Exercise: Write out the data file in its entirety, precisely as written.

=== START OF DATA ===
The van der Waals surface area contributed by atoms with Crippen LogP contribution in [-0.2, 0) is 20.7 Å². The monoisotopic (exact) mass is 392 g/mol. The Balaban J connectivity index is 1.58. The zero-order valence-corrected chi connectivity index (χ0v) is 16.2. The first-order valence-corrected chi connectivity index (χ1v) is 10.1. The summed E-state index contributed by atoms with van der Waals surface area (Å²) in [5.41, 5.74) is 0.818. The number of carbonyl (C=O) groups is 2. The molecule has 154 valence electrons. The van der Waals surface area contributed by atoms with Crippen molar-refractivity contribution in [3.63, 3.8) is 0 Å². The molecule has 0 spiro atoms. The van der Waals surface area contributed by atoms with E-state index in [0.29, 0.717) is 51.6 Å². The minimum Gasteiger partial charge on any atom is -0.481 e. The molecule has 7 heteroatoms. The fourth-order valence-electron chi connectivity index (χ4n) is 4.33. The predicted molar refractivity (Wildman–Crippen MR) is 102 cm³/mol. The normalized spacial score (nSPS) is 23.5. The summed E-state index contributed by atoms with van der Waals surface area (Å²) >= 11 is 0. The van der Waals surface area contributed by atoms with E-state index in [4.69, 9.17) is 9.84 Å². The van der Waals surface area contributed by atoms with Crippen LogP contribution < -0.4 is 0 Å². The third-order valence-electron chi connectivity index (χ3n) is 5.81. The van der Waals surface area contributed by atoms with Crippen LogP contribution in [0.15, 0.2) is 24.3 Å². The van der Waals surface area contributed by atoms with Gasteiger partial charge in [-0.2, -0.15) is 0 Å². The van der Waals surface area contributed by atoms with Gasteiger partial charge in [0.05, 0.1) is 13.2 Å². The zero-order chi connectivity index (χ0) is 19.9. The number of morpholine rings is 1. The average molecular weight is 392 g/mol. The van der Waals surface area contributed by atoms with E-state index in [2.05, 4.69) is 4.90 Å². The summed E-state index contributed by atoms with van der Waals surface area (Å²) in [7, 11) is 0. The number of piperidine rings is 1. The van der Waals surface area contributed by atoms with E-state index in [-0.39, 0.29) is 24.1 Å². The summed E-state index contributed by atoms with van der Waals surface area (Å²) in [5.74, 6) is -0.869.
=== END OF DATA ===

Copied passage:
The van der Waals surface area contributed by atoms with Crippen LogP contribution in [-0.2, 0) is 20.7 Å². The monoisotopic (exact) mass is 392 g/mol. The Balaban J connectivity index is 1.58. The zero-order valence-corrected chi connectivity index (χ0v) is 16.2. The first-order valence-corrected chi connectivity index (χ1v) is 10.1. The summed E-state index contributed by atoms with van der Waals surface area (Å²) in [5.41, 5.74) is 0.818. The number of carbonyl (C=O) groups is 2. The molecule has 154 valence electrons. The van der Waals surface area contributed by atoms with Crippen molar-refractivity contribution in [3.63, 3.8) is 0 Å². The molecule has 0 spiro atoms. The van der Waals surface area contributed by atoms with E-state index in [0.29, 0.717) is 51.6 Å². The minimum Gasteiger partial charge on any atom is -0.481 e. The molecule has 7 heteroatoms. The fourth-order valence-electron chi connectivity index (χ4n) is 4.33. The predicted molar refractivity (Wildman–Crippen MR) is 102 cm³/mol. The normalized spacial score (nSPS) is 23.5. The summed E-state index contributed by atoms with van der Waals surface area (Å²) >= 11 is 0. The van der Waals surface area contributed by atoms with E-state index in [4.69, 9.17) is 9.84 Å². The van der Waals surface area contributed by atoms with Crippen LogP contribution < -0.4 is 0 Å². The third-order valence-electron chi connectivity index (χ3n) is 5.81. The van der Waals surface area contributed by atoms with Crippen LogP contribution in [0.15, 0.2) is 24.3 Å². The van der Waals surface area contributed by atoms with Gasteiger partial charge in [-0.2, -0.15) is 0 Å². The van der Waals surface area contributed by atoms with Gasteiger partial charge in [0.05, 0.1) is 13.2 Å². The zero-order chi connectivity index (χ0) is 19.9. The number of morpholine rings is 1. The average molecular weight is 392 g/mol. The van der Waals surface area contributed by atoms with E-state index in [2.05, 4.69) is 4.90 Å². The summed E-state index contributed by atoms with van der Waals surface area (Å²) in [7, 11) is 0. The number of piperidine rings is 1. The van der Waals surface area contributed by atoms with E-state index in [-0.39, 0.29) is 24.1 Å². The summed E-state index contributed by atoms with van der Waals surface area (Å²) in [5.74, 6) is -0.869.